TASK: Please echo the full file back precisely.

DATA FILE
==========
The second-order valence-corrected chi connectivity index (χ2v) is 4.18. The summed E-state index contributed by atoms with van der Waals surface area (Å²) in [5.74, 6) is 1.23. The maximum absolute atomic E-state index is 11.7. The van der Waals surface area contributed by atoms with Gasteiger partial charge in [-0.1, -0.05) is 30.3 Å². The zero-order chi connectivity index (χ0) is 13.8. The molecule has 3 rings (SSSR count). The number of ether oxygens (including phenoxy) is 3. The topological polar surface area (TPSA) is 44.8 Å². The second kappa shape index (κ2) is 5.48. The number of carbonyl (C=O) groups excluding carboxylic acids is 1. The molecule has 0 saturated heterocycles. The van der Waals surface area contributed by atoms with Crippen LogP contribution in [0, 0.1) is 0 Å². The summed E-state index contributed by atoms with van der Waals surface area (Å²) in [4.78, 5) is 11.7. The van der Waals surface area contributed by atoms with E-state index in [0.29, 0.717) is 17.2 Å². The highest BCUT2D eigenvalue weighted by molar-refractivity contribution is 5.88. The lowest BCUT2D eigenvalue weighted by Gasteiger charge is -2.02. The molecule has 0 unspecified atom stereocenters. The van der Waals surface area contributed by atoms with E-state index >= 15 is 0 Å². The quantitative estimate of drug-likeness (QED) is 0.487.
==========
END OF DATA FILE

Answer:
The second-order valence-corrected chi connectivity index (χ2v) is 4.18. The summed E-state index contributed by atoms with van der Waals surface area (Å²) in [5.74, 6) is 1.23. The maximum absolute atomic E-state index is 11.7. The van der Waals surface area contributed by atoms with Gasteiger partial charge in [-0.1, -0.05) is 30.3 Å². The zero-order chi connectivity index (χ0) is 13.8. The molecule has 3 rings (SSSR count). The number of ether oxygens (including phenoxy) is 3. The topological polar surface area (TPSA) is 44.8 Å². The second kappa shape index (κ2) is 5.48. The number of carbonyl (C=O) groups excluding carboxylic acids is 1. The molecule has 0 saturated heterocycles. The van der Waals surface area contributed by atoms with Crippen LogP contribution in [0, 0.1) is 0 Å². The summed E-state index contributed by atoms with van der Waals surface area (Å²) in [4.78, 5) is 11.7. The van der Waals surface area contributed by atoms with E-state index in [0.29, 0.717) is 17.2 Å². The highest BCUT2D eigenvalue weighted by molar-refractivity contribution is 5.88. The lowest BCUT2D eigenvalue weighted by Gasteiger charge is -2.02. The molecule has 0 unspecified atom stereocenters. The van der Waals surface area contributed by atoms with E-state index >= 15 is 0 Å². The quantitative estimate of drug-likeness (QED) is 0.487.